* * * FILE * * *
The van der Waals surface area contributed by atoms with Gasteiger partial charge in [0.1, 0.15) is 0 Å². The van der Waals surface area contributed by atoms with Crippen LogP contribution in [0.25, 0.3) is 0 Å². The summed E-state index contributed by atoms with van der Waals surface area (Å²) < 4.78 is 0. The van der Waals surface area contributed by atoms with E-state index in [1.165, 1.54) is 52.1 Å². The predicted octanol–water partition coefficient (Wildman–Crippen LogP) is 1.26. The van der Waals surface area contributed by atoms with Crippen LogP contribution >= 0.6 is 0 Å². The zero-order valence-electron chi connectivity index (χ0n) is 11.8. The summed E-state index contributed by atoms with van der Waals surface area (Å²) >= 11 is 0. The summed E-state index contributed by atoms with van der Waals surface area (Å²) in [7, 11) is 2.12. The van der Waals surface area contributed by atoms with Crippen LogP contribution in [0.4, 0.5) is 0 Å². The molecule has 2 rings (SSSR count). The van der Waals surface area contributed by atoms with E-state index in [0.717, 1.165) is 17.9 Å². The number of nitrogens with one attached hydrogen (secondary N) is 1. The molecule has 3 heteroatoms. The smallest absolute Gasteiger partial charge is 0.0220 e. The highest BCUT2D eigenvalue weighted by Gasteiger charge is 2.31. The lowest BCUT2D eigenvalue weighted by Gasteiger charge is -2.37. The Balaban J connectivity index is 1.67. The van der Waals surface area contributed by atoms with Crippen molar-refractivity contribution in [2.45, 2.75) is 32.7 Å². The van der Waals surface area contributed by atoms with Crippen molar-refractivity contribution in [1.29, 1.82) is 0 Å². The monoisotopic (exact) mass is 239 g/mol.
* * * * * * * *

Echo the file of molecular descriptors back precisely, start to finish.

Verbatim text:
The van der Waals surface area contributed by atoms with Gasteiger partial charge in [0.1, 0.15) is 0 Å². The van der Waals surface area contributed by atoms with Crippen LogP contribution in [0.25, 0.3) is 0 Å². The summed E-state index contributed by atoms with van der Waals surface area (Å²) < 4.78 is 0. The van der Waals surface area contributed by atoms with E-state index in [1.165, 1.54) is 52.1 Å². The predicted octanol–water partition coefficient (Wildman–Crippen LogP) is 1.26. The van der Waals surface area contributed by atoms with Crippen LogP contribution >= 0.6 is 0 Å². The zero-order valence-electron chi connectivity index (χ0n) is 11.8. The summed E-state index contributed by atoms with van der Waals surface area (Å²) >= 11 is 0. The summed E-state index contributed by atoms with van der Waals surface area (Å²) in [7, 11) is 2.12. The van der Waals surface area contributed by atoms with Crippen LogP contribution in [0.4, 0.5) is 0 Å². The molecule has 2 rings (SSSR count). The van der Waals surface area contributed by atoms with E-state index in [0.717, 1.165) is 17.9 Å². The number of nitrogens with one attached hydrogen (secondary N) is 1. The molecule has 3 heteroatoms. The smallest absolute Gasteiger partial charge is 0.0220 e. The highest BCUT2D eigenvalue weighted by Gasteiger charge is 2.31. The lowest BCUT2D eigenvalue weighted by Gasteiger charge is -2.37. The Balaban J connectivity index is 1.67. The van der Waals surface area contributed by atoms with Crippen molar-refractivity contribution in [2.45, 2.75) is 32.7 Å². The van der Waals surface area contributed by atoms with Crippen molar-refractivity contribution in [1.29, 1.82) is 0 Å². The monoisotopic (exact) mass is 239 g/mol.